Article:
List Archive: gentoo-user
Note: Due to technical difficulties, the Archives are currently not up to date.
provides an alternative service for most mailing lists.c.f. bug 424647
On 23 February 2006 18:12, Dave Nebinger wrote:
> Richard Fish wrote:
> > On 2/23/06, Dave Nebinger <dnebinger@...> wrote:
> >> This is never true. Swap is *always* called for, and for a good reason.
> > No, it isn't. For my single-user laptop with 2G of RAM, I actually
> > prefer that the OOM kill any runaway process that is gobbling up RAM.
> > My laptop disk (even at 7200rpm) is too damn slow for swap to be at
> > all useful. The system _will_ be dead until swap is exhausted and the
> > OOM kicks in anyway. The only reason I have a swap partition at all
> > is for suspend2 hibernation.
> But again you have shown that swap is *always* called for. You've got
> 2gb ram, yet you still need swap for hibernation.
I don't use hibernation. ;-)
> >> Your example of having a real-time responsive app requiring memory
> >> residence is a determining factor of how much physical memory you'll
> >> need to keep the app resident.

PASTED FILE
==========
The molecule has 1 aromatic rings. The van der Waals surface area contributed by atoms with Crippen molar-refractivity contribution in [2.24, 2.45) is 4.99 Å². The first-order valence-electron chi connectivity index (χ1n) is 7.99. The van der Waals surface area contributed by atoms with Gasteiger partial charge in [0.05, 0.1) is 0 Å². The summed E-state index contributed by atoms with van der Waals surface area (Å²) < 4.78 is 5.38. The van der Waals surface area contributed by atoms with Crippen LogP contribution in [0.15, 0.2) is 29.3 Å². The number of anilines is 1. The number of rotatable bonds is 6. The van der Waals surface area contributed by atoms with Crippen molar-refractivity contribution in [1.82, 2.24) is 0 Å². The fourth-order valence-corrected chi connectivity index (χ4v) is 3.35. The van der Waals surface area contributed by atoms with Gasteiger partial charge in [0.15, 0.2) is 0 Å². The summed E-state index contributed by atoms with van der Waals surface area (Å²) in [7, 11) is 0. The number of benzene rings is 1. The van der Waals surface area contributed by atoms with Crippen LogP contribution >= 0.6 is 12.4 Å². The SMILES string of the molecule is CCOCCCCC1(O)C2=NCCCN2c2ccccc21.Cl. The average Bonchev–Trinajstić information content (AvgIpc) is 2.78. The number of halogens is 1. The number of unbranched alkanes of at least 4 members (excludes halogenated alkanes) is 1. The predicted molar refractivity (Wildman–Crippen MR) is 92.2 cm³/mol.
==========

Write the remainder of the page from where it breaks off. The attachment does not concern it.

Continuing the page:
> >> But the truth of the matter is this will not be your only app running on
> >> the system. Throw some big memory hogs into play, i.e. an active X
> >> session running locally and that remote X session you've started from
> >> work, and pretty soon you can find yourself eating up that 1gb that you
> >> thought would be fine.
> > No one would ever place a real-time responsive app on a desktop system.
> So if your argument is that it would only go on a server, are you also
> arguing that it would only go on a dedicated server? Or is it a
> multi-function server that's also running perhaps a web server, an app
> server, an email server, ftp server, etc.?
You wouldn't run such an app on a server that offers services like FTP or
I was actually involved in a project once that did that kind of stuff on a
desktop. It was a dedicated desktop, though. ;-)
Your main argument is that one needs swap as a safety net if one runs out of
ram. So you have, say 1 GB of ram and 1 GB of swap. What if you run out of
swap? Or: If that 1GB of swap on top of your 1GB of ram is enough for you to
never run out of swap, what's wrong with replaces it with another 1GB of ram
if you can afford it? Where is the bloody difference, except that you get a
Why do consumers keep buying products they will live to curse?
firstname.lastname@example.org mailing list